Last few weeks were somewhat crazy time. But I’m seeing finish line not so far away and I hope to find more time for blogging in upcoming weeks. At least I have few things to share, which could be interesting for other Rails developers.
So let’s start with MySQL and it’s collations. I have wrote about them few months ago. Few days ago, I had finally installed Linux on my notebook (last two months I was running Linux from USB drive). And it seems that there were some minor changes in my environment. I was working on CARtoteka, and when I was running migrations they were stopped in half with error like :
Mysql::Error: Illegal mix of collations (latin1_swedish_ci,IMPLICIT) and (utf8_general_ci,COERCIBLE) for operation '=': SELECT count(DISTINCT companies`.id) AS count_all FROM `companies` LEFT OUTER JOIN `addresses` ON addresses.company_id = companies.id WHERE (city = 'Pozna?' and moderated)
What the heck? I have doublechecked I have set connection collation and other –
utf_general_ci as I could expect.
After some digging I have found what was a cause.
MySQL support different collations for each table and even for each column in tables (of course only for text types). But this can lead to problems with defaults.
When Rails does create new tables and sets character set as UTF8, it does not select default collation for table. That means MySQL will use connection collation, and if it was not set by You then huge chance that it is again unforgettable Swedish Chef or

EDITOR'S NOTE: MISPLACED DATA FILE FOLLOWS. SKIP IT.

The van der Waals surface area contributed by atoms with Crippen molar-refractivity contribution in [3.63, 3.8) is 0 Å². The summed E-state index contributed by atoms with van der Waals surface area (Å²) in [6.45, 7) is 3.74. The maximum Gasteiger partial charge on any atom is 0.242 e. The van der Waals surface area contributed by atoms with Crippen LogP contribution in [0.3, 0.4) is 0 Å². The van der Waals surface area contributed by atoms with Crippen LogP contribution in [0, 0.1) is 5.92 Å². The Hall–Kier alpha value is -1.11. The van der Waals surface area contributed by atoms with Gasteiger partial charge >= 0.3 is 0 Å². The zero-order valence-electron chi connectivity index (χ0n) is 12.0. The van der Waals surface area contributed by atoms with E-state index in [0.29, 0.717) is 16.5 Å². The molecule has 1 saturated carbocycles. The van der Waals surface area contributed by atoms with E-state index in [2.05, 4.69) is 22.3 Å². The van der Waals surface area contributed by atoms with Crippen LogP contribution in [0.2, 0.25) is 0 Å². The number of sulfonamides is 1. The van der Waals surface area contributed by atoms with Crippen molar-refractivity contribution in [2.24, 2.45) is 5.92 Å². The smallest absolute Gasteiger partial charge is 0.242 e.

latin1_swedish_ci in other words.
What to do?
If You can fall back to previous versions You can create tables with new defaults.
To make sure You are not depended on connection settings You just provide collation information when creating table. Just add :options to
create_table specifying UTF8 as character set and
utf_general_ci as default collation for tables :
create_table :tags, :options => "DEFAULT CHARACTER SET=utf8 COLLATE=utf8_general_ci" do |t| t.column :name, :string end
If it is not possible, then You have to use SQL and ALTER TABLE.
This post just helped me fix a problem with my app that’s been driving me crazy – thanks very much!
I came across the same problem as you but I found a solution that this additional options can be avoided. As long as the database’s collation is set to ‘utf8_general_ci’, all the tables created under it will use the same collation by default.
I had this error message, but there was a different reason:
A form on a static html page was encoded in iso instead of in utf8. Everything works fine, then one day a user put in an umlaut. The umlaut got encoded in iso with an int-value grater 127, and together with the next char it ended as an char outside the unicode range.
The occurence of these errors also depends on the browser and the browser settings…
To get rid of it, check your string parameters with the method “is_utf8?”
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